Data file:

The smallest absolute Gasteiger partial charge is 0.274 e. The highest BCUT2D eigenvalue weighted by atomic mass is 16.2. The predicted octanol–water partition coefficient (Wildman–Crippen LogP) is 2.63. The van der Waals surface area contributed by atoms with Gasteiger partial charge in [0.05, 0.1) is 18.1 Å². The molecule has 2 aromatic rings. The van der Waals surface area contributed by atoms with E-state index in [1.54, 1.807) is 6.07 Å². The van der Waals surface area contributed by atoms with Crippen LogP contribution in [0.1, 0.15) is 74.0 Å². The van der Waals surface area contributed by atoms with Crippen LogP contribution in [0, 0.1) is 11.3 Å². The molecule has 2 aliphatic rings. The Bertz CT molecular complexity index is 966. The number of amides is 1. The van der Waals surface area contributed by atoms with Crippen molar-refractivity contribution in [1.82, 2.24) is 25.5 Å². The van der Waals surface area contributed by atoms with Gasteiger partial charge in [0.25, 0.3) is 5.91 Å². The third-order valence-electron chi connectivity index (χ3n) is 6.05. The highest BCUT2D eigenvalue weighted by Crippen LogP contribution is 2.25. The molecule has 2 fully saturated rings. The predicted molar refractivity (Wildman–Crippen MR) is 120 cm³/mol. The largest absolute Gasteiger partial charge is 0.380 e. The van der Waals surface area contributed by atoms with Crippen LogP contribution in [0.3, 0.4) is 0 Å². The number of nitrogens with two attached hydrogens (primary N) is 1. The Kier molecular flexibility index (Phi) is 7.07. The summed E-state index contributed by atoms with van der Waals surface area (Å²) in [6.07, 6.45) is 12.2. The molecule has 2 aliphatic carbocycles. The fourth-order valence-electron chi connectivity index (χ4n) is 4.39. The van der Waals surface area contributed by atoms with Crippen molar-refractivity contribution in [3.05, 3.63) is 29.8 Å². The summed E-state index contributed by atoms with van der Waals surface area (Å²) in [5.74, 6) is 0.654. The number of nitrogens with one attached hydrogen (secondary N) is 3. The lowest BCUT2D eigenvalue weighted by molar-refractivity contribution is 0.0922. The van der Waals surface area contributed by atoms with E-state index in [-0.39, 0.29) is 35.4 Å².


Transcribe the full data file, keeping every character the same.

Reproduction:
The smallest absolute Gasteiger partial charge is 0.274 e. The highest BCUT2D eigenvalue weighted by atomic mass is 16.2. The predicted octanol–water partition coefficient (Wildman–Crippen LogP) is 2.63. The van der Waals surface area contributed by atoms with Gasteiger partial charge in [0.05, 0.1) is 18.1 Å². The molecule has 2 aromatic rings. The van der Waals surface area contributed by atoms with E-state index in [1.54, 1.807) is 6.07 Å². The van der Waals surface area contributed by atoms with Crippen LogP contribution in [0.1, 0.15) is 74.0 Å². The van der Waals surface area contributed by atoms with Crippen LogP contribution in [0, 0.1) is 11.3 Å². The molecule has 2 aliphatic rings. The Bertz CT molecular complexity index is 966. The number of amides is 1. The van der Waals surface area contributed by atoms with Crippen molar-refractivity contribution in [1.82, 2.24) is 25.5 Å². The van der Waals surface area contributed by atoms with Gasteiger partial charge in [0.25, 0.3) is 5.91 Å². The third-order valence-electron chi connectivity index (χ3n) is 6.05. The highest BCUT2D eigenvalue weighted by Crippen LogP contribution is 2.25. The molecule has 2 fully saturated rings. The predicted molar refractivity (Wildman–Crippen MR) is 120 cm³/mol. The largest absolute Gasteiger partial charge is 0.380 e. The van der Waals surface area contributed by atoms with Crippen LogP contribution in [0.3, 0.4) is 0 Å². The number of nitrogens with two attached hydrogens (primary N) is 1. The Kier molecular flexibility index (Phi) is 7.07. The summed E-state index contributed by atoms with van der Waals surface area (Å²) in [6.07, 6.45) is 12.2. The molecule has 2 aliphatic carbocycles. The fourth-order valence-electron chi connectivity index (χ4n) is 4.39. The van der Waals surface area contributed by atoms with Crippen molar-refractivity contribution in [3.05, 3.63) is 29.8 Å². The summed E-state index contributed by atoms with van der Waals surface area (Å²) in [5.74, 6) is 0.654. The number of nitrogens with one attached hydrogen (secondary N) is 3. The lowest BCUT2D eigenvalue weighted by molar-refractivity contribution is 0.0922. The van der Waals surface area contributed by atoms with E-state index in [-0.39, 0.29) is 35.4 Å².